After a tough and focused spring term, I've recently found myself living in a
surprisingly balanced life of what feels like a summer job, and a moderate
social life. Since the two major courses of Functional Analysis and
Analytical Number Theory finished in May, and may I say with flying colours,
my main task was to find a thesis project to complete the minor advanced
studies. Incidentally, I was also looking forward to a summer special
course, Introduction to Fractal Geometry. While it was the perfect thesis
material for my physical and computational background, the actual course
took on an interesting turn for me.
That summer-job feeling entails something relatively light and easy, meaning you can enjoy care-free evenings after completing a day's task. More importantly, the work relates closely to your field of study, making it fun and interesting. This is a very welcome change from my spring routine, where I spent an inordinate amount of evening and weekend time on the studies.
As I was attending this relatively easy course (subject/intermediate level) and already discussing further plans with the lecturer, I ended up a kind of course assistant. Or at least an editor and a typesetter: this being a first-time course, there are no existing lecture notes, there's just me and my LaTeX fetish. I can type most of it on the fly during the lectures, which is a rather intense experience. I often end up writing macros on the fly as it's the only way to keep up, and also helps organize things in general. There is a level of distraction compared to my usual full and relaxed lecture attendance, but I generally make it up during the post-lecture editing.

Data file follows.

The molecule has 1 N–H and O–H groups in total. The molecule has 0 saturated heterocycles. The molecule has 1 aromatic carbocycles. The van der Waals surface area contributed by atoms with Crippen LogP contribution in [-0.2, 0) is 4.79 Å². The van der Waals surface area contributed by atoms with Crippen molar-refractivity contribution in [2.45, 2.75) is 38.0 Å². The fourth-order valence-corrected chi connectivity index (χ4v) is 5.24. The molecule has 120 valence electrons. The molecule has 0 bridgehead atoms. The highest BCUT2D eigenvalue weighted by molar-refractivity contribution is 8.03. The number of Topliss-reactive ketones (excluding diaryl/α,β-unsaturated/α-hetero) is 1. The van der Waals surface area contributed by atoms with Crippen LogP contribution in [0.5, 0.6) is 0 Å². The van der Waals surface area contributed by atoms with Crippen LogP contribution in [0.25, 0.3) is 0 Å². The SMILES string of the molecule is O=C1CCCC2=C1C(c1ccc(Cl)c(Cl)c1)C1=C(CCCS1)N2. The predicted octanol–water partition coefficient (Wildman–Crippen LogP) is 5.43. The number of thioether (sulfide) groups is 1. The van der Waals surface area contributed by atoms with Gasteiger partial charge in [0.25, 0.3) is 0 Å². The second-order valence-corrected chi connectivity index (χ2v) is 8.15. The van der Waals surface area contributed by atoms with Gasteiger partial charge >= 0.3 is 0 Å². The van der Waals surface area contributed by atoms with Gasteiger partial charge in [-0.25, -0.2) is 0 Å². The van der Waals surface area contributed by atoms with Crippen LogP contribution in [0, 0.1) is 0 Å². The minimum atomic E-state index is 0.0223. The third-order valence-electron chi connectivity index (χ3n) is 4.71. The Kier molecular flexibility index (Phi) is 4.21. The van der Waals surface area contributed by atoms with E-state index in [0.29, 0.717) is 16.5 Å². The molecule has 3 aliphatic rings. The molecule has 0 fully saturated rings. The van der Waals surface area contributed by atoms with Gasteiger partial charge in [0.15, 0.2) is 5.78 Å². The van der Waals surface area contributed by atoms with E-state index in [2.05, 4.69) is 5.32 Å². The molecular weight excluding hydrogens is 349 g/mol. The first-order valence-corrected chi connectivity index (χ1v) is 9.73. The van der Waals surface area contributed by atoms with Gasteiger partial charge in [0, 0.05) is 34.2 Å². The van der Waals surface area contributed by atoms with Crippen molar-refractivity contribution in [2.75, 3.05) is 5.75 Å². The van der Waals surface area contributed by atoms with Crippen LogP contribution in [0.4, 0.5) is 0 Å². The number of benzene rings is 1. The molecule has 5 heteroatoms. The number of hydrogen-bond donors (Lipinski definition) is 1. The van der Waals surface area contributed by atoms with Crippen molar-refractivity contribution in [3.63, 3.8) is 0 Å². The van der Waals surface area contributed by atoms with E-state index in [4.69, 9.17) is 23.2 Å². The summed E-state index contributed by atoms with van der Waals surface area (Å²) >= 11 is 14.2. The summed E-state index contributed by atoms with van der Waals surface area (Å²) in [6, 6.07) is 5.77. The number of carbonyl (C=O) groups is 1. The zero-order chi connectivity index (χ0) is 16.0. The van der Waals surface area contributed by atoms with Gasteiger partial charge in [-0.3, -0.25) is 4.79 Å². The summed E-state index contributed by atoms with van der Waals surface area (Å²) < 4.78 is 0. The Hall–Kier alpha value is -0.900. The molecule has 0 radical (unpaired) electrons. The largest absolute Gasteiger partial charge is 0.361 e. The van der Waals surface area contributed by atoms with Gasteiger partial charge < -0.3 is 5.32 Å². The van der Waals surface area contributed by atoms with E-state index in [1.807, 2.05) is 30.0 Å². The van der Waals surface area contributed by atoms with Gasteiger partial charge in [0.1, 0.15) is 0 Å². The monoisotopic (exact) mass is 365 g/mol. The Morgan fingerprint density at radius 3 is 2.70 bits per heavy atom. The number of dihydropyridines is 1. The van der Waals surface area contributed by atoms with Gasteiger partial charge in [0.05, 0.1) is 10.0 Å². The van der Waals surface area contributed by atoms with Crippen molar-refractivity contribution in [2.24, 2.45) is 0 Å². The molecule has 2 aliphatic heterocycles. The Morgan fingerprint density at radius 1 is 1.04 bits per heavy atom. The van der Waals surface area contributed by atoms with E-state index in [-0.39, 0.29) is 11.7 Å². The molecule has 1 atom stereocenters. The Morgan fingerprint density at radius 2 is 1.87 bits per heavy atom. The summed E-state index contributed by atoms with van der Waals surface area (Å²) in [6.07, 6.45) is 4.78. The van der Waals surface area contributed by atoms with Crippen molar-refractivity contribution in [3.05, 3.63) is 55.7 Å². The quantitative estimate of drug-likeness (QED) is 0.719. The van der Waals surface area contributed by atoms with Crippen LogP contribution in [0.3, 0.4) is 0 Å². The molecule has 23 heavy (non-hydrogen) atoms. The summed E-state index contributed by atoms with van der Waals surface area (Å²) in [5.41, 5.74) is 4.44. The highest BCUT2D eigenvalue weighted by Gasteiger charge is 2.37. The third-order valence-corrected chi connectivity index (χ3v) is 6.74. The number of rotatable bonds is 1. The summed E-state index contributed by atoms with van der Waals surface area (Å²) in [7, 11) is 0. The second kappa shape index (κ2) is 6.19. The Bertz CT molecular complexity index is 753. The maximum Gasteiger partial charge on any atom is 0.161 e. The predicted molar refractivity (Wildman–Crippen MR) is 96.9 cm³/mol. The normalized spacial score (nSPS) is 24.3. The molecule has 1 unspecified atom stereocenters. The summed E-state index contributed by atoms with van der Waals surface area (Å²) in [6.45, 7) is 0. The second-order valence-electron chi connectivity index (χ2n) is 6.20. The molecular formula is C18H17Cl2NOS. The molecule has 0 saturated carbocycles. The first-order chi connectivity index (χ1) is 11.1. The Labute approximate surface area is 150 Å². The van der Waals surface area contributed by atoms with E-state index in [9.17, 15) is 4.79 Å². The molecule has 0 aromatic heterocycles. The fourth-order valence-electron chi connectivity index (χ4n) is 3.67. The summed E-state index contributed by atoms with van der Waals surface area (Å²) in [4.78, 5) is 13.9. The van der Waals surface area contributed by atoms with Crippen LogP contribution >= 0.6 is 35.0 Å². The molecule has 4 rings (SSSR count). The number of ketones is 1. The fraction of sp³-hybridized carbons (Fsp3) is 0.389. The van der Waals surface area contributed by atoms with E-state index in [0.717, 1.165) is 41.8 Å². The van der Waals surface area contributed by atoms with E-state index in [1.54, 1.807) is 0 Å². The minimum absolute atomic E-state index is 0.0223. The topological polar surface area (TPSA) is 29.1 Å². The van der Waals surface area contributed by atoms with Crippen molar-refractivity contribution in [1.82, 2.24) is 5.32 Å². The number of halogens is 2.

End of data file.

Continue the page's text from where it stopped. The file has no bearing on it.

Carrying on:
Despite the relative ease of the material, it is every bit as interesting and fulfilling as I expected. This is really going to the roots of the kind of chaos and fractal stuff that has fascinated me since my early teens. I felt something similar during the Topology courses: where has all this fun been all these years — not just for me personally after such an elongated study career, but for every math student that only gets to such interesting levels in their final years. Indeed, this is one reason to keep the fractal course a notch easier, without using advanced tools like measure theory.
The one unfortunate bit is that I'm not getting paid for this work, though I do get the course credits without exams, which is fair enough. The real pay-off for me is that the course is doubly interesting and fun this way, and I wish I would have volunteered more for something like this. The way this provides a teacher's perspective to the course is of course extremely valuable for me, both as a professional experience for the future, and a chance to contribute to teaching at this department.